Before embarking on this experiment, I stocked up on essentials. I bought a pack of ultra-thin overnight protection maxi pads — with wings! — I broke out my Under Armor underwear and compression tights, and I stocked up Aspirin and Ibuprofen. The undergarments and compression tights would help keep things in place, the pills would help keep my cramps at bay, and the high absorbency pads with wings meant maximum protection. Once I had everything set, all I could do was wait for my period to start so things could begin.
I had no idea what to expect from this experiment. What would running with a pad feel like? Would it be more or less comfortable than a tampon? Would I like it? Would it leak? And while I was nervous, I was also intrigued... and cautiously optimistic. (I mean, it couldn’t hurt, right?)
So I waited and waited. I counted down the days and waited some more.
Running With Cramps
And then it finally happened! I awoke bloated and cranky. My back was sore, my stomach felt as though it was being tied in knots, and my colon was — how shall I say this? — hyperactive. I was getting my period. But instead of pulling on a pair of sweatpants or stepping into some loose-fitting shorts, I put on my purple Lycra panties, a pad, and my compression leggings, I laced up my sneakers, and I headed out the door. It was go time.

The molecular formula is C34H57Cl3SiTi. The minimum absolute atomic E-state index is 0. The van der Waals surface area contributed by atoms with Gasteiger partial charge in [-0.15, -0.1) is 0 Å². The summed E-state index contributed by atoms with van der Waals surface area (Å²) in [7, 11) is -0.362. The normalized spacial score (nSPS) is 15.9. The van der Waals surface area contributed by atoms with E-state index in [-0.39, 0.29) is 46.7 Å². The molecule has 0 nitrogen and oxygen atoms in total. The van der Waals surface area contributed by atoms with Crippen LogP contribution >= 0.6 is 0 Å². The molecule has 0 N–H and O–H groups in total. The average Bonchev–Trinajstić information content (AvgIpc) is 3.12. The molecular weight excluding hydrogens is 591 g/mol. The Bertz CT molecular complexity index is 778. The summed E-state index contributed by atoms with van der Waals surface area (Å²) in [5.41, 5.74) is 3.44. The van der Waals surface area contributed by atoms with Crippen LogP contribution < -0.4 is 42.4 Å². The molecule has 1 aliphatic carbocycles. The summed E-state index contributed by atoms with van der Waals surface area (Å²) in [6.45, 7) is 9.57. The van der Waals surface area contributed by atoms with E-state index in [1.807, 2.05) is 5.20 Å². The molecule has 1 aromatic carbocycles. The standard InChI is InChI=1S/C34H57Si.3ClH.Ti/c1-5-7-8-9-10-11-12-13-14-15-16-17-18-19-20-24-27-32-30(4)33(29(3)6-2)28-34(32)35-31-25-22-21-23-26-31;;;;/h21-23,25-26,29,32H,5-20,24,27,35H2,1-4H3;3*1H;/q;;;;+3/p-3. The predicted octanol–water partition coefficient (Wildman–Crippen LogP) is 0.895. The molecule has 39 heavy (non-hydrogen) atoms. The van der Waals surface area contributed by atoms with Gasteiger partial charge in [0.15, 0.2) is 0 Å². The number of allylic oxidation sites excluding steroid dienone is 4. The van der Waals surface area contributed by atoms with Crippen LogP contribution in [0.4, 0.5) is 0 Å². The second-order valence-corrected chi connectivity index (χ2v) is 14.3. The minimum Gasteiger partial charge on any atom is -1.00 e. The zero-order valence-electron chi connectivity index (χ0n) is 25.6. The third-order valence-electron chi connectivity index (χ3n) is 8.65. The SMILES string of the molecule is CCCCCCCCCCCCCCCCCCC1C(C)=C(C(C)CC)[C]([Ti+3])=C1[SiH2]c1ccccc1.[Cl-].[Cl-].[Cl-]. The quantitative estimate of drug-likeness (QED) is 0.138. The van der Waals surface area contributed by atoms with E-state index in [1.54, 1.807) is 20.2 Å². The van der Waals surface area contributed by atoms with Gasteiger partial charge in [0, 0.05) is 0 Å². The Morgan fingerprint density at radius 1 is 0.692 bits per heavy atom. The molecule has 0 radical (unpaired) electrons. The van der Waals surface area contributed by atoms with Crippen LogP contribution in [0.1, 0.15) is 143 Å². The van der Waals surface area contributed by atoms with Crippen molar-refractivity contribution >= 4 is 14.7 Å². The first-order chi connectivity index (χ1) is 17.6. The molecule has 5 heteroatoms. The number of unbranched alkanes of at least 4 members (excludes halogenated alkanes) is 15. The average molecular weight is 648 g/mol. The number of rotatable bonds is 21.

The first few miles weren’t bad. I wasn’t bleeding yet so even though the pad was in place it wasn’t wet or heavy and I wasn’t worried about leakage. And although I was cramping, that “runner’s high” kicked in shortly after the one-mile mark and the pain seemed to melt away. (Endorphins really are nature's painkillers.) So overall, things weren’t too bad as I got into the run. But sometime after mile four, about 40 minutes into my eight-mile run, I started to become hyper aware of my pad because it shifted and because I was sweaty. Who knew pads weren’t moisture-friendly. I kept running, but there were numerous times during that last stretch when I found myself tugging and pulling at my crotch. Oh, and I was scratching, because when sweat is trapped in your nethers, it makes you terribly itchy.